While these exhibition games against the U.S. are key in Canada's preparation, veteran forward Hayley Wickenheiser knows from experience the game that matters the most is Feb. 20 in Sochi.

The U.S. defeated Canada eight straight times heading into the 2002 gold medal game in Salt Lake City, Utah, but the Canadians were the victors in the final.

"I think there's a pretty good awareness in the room that on any given day, anything can happen and the Olympics comes down to one game," Wickenheiser said.

"Really, anything you've done previously, it doesn't matter, but it does matter because it helps with preparation and confidence and sticking to the game plan as we move forward."

Head coach Dan Church will release a defenceman and two forwards when he names his 21-player Olympic roster later this month. He cut Winnipeg forward Jenelle Kohanchuk and defencemen Tessa Bonhomme of Sudbury, Ont., and Brigette Lacquette of Waterhen, Man., on Nov. 12.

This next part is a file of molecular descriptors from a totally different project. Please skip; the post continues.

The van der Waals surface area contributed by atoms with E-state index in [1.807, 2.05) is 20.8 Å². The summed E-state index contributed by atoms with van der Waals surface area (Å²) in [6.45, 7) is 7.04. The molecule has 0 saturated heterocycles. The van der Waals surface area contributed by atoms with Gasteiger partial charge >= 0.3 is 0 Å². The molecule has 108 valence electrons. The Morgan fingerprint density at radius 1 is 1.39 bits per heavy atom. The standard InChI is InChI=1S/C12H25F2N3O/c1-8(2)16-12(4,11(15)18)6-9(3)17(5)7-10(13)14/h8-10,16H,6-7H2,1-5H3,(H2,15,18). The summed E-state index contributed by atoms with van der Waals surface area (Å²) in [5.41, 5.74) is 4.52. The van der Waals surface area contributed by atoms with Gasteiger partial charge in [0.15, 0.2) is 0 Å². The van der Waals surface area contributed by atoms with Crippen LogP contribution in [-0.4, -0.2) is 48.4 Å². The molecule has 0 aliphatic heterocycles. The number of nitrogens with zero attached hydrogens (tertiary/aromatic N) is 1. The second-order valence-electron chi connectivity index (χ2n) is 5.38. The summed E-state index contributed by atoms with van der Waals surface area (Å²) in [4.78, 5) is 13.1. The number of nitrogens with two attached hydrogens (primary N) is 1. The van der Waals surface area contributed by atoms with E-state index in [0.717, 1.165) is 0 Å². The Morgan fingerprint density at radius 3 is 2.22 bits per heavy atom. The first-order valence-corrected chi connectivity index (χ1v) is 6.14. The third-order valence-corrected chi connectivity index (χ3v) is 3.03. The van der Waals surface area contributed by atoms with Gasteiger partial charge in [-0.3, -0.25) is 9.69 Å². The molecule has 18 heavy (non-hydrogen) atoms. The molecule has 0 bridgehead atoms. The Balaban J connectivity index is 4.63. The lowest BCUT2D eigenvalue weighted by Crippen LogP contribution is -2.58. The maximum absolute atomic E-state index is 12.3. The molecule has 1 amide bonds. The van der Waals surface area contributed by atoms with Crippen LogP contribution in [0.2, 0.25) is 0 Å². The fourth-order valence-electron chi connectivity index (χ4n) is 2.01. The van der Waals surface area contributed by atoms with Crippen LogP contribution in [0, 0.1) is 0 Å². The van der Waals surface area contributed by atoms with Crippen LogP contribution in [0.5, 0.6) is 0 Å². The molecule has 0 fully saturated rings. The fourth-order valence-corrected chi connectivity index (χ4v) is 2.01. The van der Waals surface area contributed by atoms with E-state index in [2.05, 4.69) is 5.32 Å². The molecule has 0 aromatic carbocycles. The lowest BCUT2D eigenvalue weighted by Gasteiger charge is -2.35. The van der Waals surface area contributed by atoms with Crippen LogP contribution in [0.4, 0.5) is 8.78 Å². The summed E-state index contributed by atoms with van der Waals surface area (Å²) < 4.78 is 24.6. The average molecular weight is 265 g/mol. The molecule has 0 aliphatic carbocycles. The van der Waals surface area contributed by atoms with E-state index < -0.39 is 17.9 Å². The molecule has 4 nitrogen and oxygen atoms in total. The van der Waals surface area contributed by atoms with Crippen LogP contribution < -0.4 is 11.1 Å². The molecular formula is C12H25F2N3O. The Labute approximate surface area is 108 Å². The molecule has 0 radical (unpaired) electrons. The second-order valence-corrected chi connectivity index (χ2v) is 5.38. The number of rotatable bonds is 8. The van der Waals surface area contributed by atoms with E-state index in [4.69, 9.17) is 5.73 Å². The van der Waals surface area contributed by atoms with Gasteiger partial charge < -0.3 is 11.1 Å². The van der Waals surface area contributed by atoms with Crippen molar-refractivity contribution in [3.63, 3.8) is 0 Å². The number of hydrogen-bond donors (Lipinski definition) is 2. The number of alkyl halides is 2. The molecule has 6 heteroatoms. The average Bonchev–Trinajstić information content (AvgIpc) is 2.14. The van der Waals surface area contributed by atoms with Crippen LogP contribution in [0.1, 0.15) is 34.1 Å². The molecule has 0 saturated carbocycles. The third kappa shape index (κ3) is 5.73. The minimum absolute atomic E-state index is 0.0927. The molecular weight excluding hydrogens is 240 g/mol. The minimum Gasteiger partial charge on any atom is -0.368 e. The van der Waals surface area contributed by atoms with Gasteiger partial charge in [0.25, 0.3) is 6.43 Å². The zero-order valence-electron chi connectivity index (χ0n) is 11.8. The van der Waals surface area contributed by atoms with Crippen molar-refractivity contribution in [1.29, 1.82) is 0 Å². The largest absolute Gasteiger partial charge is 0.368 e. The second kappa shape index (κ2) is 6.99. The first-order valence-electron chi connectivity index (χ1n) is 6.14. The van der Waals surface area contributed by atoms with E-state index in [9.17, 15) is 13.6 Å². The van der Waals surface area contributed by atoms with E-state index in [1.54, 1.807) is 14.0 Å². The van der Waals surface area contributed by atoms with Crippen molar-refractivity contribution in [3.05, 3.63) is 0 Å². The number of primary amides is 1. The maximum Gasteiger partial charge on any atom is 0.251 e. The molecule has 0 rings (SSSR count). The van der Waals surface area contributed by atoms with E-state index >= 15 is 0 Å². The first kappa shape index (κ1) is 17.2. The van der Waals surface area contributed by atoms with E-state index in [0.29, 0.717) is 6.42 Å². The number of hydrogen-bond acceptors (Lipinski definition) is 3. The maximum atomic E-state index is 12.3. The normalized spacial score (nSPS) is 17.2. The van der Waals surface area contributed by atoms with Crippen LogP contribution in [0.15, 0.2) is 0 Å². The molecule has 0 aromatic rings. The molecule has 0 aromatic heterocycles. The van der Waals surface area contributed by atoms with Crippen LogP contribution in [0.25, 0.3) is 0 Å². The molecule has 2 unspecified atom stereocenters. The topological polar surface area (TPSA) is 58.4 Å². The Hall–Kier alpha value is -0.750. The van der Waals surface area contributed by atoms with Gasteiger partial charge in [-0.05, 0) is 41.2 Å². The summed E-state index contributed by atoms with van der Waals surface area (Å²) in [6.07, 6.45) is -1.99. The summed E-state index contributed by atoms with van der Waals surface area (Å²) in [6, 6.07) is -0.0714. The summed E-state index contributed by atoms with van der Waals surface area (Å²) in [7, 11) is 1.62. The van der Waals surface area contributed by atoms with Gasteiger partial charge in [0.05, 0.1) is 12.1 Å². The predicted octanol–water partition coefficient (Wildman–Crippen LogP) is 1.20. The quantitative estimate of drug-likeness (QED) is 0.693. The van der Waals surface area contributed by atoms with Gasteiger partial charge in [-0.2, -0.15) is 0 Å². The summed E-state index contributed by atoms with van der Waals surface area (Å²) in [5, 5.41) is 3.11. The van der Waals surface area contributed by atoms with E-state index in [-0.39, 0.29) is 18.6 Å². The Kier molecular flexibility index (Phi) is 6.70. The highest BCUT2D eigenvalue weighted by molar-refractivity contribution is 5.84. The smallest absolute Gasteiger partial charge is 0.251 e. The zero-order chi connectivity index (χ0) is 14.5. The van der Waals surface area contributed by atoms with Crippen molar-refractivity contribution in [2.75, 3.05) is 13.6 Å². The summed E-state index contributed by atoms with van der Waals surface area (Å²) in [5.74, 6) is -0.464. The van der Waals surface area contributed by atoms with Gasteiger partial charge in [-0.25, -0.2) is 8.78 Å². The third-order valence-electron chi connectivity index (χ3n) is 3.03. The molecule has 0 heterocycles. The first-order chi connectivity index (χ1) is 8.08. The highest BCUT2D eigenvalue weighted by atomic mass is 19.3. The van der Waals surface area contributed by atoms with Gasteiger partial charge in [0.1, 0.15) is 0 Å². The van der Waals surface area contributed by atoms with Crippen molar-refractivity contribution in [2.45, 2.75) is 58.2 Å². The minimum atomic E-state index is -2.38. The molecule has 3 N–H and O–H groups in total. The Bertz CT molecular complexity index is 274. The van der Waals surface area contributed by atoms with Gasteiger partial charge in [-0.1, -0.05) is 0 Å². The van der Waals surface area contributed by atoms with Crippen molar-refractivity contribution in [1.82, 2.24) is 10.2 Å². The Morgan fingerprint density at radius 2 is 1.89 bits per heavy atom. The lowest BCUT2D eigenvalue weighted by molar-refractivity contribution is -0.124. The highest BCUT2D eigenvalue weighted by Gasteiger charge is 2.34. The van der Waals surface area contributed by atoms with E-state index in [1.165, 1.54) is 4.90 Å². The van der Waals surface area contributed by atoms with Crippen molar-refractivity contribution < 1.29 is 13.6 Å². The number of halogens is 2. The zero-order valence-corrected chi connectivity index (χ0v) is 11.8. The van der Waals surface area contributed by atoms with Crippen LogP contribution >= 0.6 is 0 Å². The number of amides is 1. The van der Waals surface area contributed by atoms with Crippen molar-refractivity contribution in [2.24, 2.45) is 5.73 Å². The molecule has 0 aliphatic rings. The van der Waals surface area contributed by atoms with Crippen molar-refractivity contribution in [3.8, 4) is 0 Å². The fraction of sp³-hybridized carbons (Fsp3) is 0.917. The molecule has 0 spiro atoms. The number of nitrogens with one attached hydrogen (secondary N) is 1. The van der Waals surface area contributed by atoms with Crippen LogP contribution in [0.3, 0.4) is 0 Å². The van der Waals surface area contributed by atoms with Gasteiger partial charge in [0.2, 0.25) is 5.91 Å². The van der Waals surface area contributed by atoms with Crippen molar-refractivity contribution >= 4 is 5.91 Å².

The U.S. women are based in Connecticut and released forward Kate Buesser and defender Jincy Dunne last week. Their Olympic women's team will be announced Jan. 1 on NBC during the NHL's Winter Classic in Ann Arbor, Mich.

They scheduled a practice in Boston on Wednesday prior to travelling to Calgary.

Assistant coaches Goyette and Lisa Haley ran Canada's practice Wednesday as Church attended to what a Hockey Canada spokesperson said was "a personal matter."

Goaltenders Shannon Szabados of Edmonton, Charline Labonte of Boisbriand and Genevieve Lacasse of Kingston, Ont., have each been given a start against the U.S. and won.

Canadian forward Haley Irwin of Thunder Bay, Ont., will sit out Thursday's game as she recovers from dental surgery. Poulin is wearing a plastic cast on her left ankle.

She's recently had a treatment called platelet-rich plasma therapy (PRP), in which blood is withdrawn from the body, spun in a centrifuge to isolate the platelets, and injected into the injured area to speed the body's natural healing response.

PRP was once a banned procedure by the World Anti-Doping Agency, but was taken off the prohibited list in 2011 because of a lack of evidence that it aided performance.